26 more killed in Lanka fighting
At least 21 Tamil Tiger rebels and five security personnel have died in fighting in Sri Lanka's north-east, the island's defence ministry said yesterday.
The members of the Liberation Tigers of Tamil Eelam (LTTE) were killed during clashes in Vavuniya and Mannar districts, where security forces are trying to push into rebel-held territory, the ministry said.
It said three police and two soldiers had also been killed in clashes since Monday.
The fighting, which took place Monday, was the latest in the island nation's escalating civil war one marked by fierce ground and sea battles, air strikes, and bomb attacks that killed many civilians.
A statement issued by the military said the latest clashes broke out along fronts in the areas of Mannar, Vavuniya and Welioya around the guerrillas' stronghold in the north.
Rebel spokesman Rasiah Ilanthirayan could not immediately be reached for comment and it was not possible to verify the military's claims because reporters are not allowed into the war zone. Each side often exaggerates casualties for the other and plays down its own losses.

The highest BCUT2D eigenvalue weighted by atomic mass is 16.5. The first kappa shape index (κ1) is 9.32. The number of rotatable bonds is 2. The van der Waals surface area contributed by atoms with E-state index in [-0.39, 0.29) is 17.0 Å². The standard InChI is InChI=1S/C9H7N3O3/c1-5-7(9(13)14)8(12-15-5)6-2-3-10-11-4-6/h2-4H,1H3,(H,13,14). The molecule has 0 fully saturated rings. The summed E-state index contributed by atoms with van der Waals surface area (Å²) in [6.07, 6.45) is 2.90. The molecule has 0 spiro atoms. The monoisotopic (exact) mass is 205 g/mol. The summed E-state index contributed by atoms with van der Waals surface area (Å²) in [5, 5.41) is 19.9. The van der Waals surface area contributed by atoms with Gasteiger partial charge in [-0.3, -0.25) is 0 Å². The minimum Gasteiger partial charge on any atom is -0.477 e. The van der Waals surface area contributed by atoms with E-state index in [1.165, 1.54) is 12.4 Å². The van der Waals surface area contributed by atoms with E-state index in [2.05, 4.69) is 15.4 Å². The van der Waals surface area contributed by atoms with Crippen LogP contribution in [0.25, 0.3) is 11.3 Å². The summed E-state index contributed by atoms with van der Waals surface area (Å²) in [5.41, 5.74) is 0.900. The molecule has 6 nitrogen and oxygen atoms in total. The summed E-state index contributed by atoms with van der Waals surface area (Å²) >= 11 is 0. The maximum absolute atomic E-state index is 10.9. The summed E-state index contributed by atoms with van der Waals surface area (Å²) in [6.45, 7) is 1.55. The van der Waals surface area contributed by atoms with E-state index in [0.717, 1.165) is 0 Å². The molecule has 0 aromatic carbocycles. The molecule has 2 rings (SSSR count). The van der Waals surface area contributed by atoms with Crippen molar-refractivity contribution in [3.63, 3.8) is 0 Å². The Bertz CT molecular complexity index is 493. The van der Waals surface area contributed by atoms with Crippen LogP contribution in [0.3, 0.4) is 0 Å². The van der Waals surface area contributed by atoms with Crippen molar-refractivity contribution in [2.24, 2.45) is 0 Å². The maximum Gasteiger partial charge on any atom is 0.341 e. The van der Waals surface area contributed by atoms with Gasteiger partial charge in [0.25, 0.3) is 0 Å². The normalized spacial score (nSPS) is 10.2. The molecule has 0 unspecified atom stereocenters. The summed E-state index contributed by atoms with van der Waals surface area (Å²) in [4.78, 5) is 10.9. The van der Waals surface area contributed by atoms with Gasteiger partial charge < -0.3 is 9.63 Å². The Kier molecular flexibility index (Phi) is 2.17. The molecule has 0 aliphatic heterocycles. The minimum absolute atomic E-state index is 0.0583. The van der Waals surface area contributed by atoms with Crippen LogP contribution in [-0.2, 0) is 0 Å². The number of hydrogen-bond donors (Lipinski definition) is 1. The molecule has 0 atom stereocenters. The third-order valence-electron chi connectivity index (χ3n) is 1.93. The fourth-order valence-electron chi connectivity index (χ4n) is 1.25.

Also Monday, suspected Tamil Tiger rebels set off a bomb at a village in the government-controlled east, killing three policemen who were going to bathe in a river, the military said.
Two days earlier a roadside blast killed two police in the same area.
Government troops claimed last year that they had cleared the rebels from the country's entire Eastern Province, but the insurgents still operate in scattered cells there and occasionally ambush the army and police.
Fighting is now concentrated in the north. The government has vowed to crush the rebels by the end of this year.
The ministry figures raises the number of rebels killed by government troops since the beginning of the year to 4,397, while 412 soldiers have died.
The rebels have since 1972 been fighting for a separate homeland for minority Tamils from the majority Sinhalese community.
The Tamil Tigers have fought since 1983 to create an independent homeland for ethnic minority Tamils, who have been marginalised for decades by governments controlled by the majority ethnic Sinhalese.